The Cypress Springs High School grad’s résumé at UT-Austin was almost unbelievable. Eighty-two complete-game shutouts? Seventy-nine and two thirds consecutive innings without an earned run? Twenty strikeouts in a single seven-inning game? No player had won the USA Softball Collegiate National Player of the Year more than once; Osterman did it three times. When her country called in 2004, she helped lead the national team to Olympic gold. And by the time she graduated from UT last spring with a degree in psychology, she had appeared on the Big 12 All-Academic team three times and twice received the V.F. “Doc” Neuhaus Endowed Presidential Scholarship, the Women’s Athletics Department’s highest honor. But even with these accomplishments, she knows that her greatest impact is on the next generation of female athletes, who are cheering, “I want to be like Cat!”
You’ve signed on as an assistant coach with the DePaul Blue Demons, in Chicago. But you’ve also joined the National Pro Fastpitch league with the Rockford [Illinois] Thunder, and you’re on the 2008 U.S. Olympic team. How is all of that possible?
The NPF and the national team work together, so if I have an event that overlaps, our owners know that I’m obligated to leave. As for coaching, I wanted a change of scenery, but DePaul hired me knowing I wouldn’t be there a lot. It has been a good situation. But the national team definitely takes precedence.
You appear to be handling the transition from college well.
It’s funny, actually. I always swore up and down that I would coach for the rest of my life, but I’ve learned that I might want to have a quote-unquote real job that doesn’t have anything to do with softball. I’m interested in doing charity work, and I’d love to move back home and open my own branch of Girls in the Game, which helps girls play sports so they can learn life lessons.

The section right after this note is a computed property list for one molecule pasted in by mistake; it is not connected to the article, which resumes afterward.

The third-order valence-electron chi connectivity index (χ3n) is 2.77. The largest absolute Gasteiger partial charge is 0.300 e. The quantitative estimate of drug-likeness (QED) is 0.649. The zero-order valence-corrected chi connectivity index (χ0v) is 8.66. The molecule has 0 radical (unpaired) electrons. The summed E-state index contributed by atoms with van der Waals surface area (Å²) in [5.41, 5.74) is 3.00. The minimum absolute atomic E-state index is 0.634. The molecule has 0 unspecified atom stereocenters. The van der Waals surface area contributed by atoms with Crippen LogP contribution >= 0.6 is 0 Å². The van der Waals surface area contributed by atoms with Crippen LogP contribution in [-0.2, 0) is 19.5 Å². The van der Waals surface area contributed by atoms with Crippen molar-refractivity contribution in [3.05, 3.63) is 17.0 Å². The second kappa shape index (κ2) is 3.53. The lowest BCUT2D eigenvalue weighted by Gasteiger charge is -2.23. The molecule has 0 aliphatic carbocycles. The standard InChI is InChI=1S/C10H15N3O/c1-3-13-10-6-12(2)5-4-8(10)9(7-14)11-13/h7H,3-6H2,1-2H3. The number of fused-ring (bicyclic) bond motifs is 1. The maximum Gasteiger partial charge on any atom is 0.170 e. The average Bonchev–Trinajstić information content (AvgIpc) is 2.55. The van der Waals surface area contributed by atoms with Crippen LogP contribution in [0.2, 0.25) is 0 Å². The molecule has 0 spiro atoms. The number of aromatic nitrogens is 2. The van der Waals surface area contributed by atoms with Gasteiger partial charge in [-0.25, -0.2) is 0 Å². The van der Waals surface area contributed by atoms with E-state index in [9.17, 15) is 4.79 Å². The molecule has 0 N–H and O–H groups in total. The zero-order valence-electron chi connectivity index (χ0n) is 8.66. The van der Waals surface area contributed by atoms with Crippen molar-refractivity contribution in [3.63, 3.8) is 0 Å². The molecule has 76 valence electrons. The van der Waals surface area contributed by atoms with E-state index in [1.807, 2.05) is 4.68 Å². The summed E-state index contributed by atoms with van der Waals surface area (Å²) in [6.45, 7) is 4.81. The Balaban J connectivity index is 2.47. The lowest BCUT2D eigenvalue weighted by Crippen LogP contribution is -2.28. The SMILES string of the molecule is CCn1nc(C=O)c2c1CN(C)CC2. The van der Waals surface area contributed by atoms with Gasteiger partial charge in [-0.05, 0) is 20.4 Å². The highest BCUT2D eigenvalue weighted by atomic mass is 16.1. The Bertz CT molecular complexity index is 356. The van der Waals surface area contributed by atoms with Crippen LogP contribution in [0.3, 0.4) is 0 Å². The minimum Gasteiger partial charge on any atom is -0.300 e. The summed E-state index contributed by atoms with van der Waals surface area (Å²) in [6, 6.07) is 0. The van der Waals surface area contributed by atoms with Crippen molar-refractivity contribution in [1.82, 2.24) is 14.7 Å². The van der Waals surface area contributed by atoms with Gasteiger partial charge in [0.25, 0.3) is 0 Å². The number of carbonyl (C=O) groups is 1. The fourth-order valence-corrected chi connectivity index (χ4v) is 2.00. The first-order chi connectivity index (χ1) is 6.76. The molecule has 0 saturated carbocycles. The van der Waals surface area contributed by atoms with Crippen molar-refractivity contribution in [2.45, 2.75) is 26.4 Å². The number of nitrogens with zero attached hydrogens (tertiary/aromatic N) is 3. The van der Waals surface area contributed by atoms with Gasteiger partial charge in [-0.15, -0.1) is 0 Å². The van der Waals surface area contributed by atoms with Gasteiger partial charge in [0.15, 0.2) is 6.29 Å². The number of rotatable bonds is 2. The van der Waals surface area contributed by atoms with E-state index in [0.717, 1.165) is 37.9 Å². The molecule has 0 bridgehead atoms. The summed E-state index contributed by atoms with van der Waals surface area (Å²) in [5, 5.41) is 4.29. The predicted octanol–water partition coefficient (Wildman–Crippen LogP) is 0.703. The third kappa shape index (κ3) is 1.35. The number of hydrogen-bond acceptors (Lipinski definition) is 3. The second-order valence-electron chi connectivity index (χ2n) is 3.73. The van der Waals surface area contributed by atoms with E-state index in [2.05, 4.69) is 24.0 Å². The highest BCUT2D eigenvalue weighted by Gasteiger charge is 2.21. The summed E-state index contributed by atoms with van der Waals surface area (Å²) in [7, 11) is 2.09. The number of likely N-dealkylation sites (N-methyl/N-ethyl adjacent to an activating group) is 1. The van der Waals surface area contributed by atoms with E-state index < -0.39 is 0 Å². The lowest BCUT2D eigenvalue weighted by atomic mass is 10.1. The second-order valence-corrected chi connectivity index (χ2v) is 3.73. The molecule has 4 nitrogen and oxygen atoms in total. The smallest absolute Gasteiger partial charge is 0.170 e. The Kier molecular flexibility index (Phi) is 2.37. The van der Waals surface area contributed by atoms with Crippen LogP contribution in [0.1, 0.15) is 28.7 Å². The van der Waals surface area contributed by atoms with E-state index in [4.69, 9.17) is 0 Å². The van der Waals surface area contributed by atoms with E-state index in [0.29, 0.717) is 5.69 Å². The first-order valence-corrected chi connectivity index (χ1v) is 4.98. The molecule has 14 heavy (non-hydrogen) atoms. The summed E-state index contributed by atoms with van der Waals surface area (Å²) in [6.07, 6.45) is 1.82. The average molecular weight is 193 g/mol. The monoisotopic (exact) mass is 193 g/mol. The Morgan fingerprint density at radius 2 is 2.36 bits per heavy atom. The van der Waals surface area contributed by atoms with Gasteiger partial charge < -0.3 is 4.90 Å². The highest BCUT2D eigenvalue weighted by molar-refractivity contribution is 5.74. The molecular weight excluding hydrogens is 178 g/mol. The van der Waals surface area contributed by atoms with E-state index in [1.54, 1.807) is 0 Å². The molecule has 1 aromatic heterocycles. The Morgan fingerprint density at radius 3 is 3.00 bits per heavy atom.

For a certain generation of young girls, the inspiration was Nancy Lieberman; today it’s you. Are you comfortable with your status as a role model?
I guess you could say I got used to it. As I got older, I realized the impact I had on young girls. It’s the coolest thing when a kid says, “I took up pitching because of you” or “I wear number eight because of you.” That’s an awesome feeling, because when I was growing up, I didn’t start pitching because of anyone. And I didn’t wear number eight because of anyone.
How do you think the playing field looks for girls?
The worst that it could be is that it stays the same. Things are great today. I just watched the women’s national championship in volleyball on television. That wasn’t always on. Girls are getting more respect, and as long as the media keep putting it out there, people are going to keep responding by giving girls more and more opportunity.
And you’re seeing that in other areas as well. You’ve done commercials for Under Armour, which has a line of athletic gear and clothes for women now. Has the market caught up to the demand?
A lot of companies are doing that. Nike was ahead of everybody, but they’ll admit that for a while they did “pink it and shrink it” to make women’s clothes. That was their classic phrase. Now they go out and talk to women and see what they like and get feedback. The clothes look really good, but they fit our hips. Women want something that’s made for them—not to have to tailor a guy’s clothes. That will make a lot of girls happy.